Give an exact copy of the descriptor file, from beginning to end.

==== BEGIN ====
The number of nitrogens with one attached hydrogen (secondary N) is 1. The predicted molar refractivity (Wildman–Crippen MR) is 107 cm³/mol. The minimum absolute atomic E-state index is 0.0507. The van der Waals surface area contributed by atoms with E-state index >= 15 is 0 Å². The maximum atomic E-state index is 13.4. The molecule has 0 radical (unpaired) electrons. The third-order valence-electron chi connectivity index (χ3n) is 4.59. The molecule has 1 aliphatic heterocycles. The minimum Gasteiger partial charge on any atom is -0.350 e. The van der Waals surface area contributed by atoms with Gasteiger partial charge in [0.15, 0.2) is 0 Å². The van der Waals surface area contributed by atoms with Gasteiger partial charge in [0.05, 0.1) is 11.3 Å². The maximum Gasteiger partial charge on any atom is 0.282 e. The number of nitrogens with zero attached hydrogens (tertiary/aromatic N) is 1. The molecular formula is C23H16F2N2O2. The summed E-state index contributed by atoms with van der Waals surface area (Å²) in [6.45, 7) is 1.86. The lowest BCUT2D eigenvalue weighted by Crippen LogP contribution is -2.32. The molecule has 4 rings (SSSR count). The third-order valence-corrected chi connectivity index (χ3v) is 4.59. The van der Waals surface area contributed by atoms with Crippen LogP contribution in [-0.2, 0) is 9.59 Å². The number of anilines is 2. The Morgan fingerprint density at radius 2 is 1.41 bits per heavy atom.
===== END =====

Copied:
The number of nitrogens with one attached hydrogen (secondary N) is 1. The predicted molar refractivity (Wildman–Crippen MR) is 107 cm³/mol. The minimum absolute atomic E-state index is 0.0507. The van der Waals surface area contributed by atoms with E-state index >= 15 is 0 Å². The maximum atomic E-state index is 13.4. The molecule has 0 radical (unpaired) electrons. The third-order valence-electron chi connectivity index (χ3n) is 4.59. The molecule has 1 aliphatic heterocycles. The minimum Gasteiger partial charge on any atom is -0.350 e. The van der Waals surface area contributed by atoms with Gasteiger partial charge in [0.15, 0.2) is 0 Å². The van der Waals surface area contributed by atoms with Gasteiger partial charge in [0.05, 0.1) is 11.3 Å². The maximum Gasteiger partial charge on any atom is 0.282 e. The number of nitrogens with zero attached hydrogens (tertiary/aromatic N) is 1. The molecular formula is C23H16F2N2O2. The summed E-state index contributed by atoms with van der Waals surface area (Å²) in [6.45, 7) is 1.86. The lowest BCUT2D eigenvalue weighted by Crippen LogP contribution is -2.32. The molecule has 4 rings (SSSR count). The third-order valence-corrected chi connectivity index (χ3v) is 4.59. The van der Waals surface area contributed by atoms with Crippen LogP contribution in [-0.2, 0) is 9.59 Å². The number of anilines is 2. The Morgan fingerprint density at radius 2 is 1.41 bits per heavy atom.